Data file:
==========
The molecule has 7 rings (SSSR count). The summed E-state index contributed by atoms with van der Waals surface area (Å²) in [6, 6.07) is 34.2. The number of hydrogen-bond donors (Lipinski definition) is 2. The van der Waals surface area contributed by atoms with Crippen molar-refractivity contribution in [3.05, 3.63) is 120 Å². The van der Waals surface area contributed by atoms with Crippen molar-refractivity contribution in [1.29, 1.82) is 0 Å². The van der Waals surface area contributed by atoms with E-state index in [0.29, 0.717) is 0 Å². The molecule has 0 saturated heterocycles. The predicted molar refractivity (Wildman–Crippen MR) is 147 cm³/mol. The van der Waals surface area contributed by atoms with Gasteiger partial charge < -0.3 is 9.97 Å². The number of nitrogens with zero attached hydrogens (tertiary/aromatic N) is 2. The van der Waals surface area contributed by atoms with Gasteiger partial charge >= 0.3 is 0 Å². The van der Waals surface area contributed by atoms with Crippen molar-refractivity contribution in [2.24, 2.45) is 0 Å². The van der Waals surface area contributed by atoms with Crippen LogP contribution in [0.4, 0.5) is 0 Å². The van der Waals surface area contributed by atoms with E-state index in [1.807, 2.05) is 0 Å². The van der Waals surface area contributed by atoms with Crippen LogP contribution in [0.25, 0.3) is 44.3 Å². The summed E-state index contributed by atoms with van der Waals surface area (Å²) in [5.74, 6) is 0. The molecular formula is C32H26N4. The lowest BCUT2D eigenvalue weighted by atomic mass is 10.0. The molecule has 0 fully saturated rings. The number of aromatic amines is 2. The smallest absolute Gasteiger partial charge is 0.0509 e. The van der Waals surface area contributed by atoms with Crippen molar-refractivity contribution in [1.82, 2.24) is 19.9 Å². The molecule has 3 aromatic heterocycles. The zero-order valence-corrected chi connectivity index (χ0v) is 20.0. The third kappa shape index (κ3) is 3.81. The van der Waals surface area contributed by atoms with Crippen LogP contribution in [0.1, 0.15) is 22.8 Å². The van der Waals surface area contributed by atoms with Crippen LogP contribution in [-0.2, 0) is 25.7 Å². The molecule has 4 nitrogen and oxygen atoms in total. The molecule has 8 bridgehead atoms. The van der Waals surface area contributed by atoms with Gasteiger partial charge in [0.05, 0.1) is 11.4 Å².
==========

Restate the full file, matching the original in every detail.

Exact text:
The molecule has 7 rings (SSSR count). The summed E-state index contributed by atoms with van der Waals surface area (Å²) in [6, 6.07) is 34.2. The number of hydrogen-bond donors (Lipinski definition) is 2. The van der Waals surface area contributed by atoms with Crippen molar-refractivity contribution in [3.05, 3.63) is 120 Å². The van der Waals surface area contributed by atoms with Crippen molar-refractivity contribution in [1.29, 1.82) is 0 Å². The van der Waals surface area contributed by atoms with E-state index in [0.29, 0.717) is 0 Å². The molecule has 0 saturated heterocycles. The predicted molar refractivity (Wildman–Crippen MR) is 147 cm³/mol. The van der Waals surface area contributed by atoms with Gasteiger partial charge < -0.3 is 9.97 Å². The number of nitrogens with zero attached hydrogens (tertiary/aromatic N) is 2. The van der Waals surface area contributed by atoms with Gasteiger partial charge >= 0.3 is 0 Å². The van der Waals surface area contributed by atoms with Crippen molar-refractivity contribution in [2.24, 2.45) is 0 Å². The van der Waals surface area contributed by atoms with Crippen LogP contribution in [0.4, 0.5) is 0 Å². The van der Waals surface area contributed by atoms with E-state index in [1.807, 2.05) is 0 Å². The van der Waals surface area contributed by atoms with Crippen LogP contribution in [0.25, 0.3) is 44.3 Å². The summed E-state index contributed by atoms with van der Waals surface area (Å²) in [5.74, 6) is 0. The molecular formula is C32H26N4. The lowest BCUT2D eigenvalue weighted by atomic mass is 10.0. The molecule has 0 fully saturated rings. The number of aromatic amines is 2. The smallest absolute Gasteiger partial charge is 0.0509 e. The van der Waals surface area contributed by atoms with Crippen molar-refractivity contribution in [1.82, 2.24) is 19.9 Å². The molecule has 3 aromatic heterocycles. The zero-order valence-corrected chi connectivity index (χ0v) is 20.0. The third kappa shape index (κ3) is 3.81. The van der Waals surface area contributed by atoms with Crippen LogP contribution in [0.1, 0.15) is 22.8 Å². The van der Waals surface area contributed by atoms with Crippen LogP contribution in [-0.2, 0) is 25.7 Å². The molecule has 4 nitrogen and oxygen atoms in total. The molecule has 8 bridgehead atoms. The van der Waals surface area contributed by atoms with Gasteiger partial charge in [0.05, 0.1) is 11.4 Å².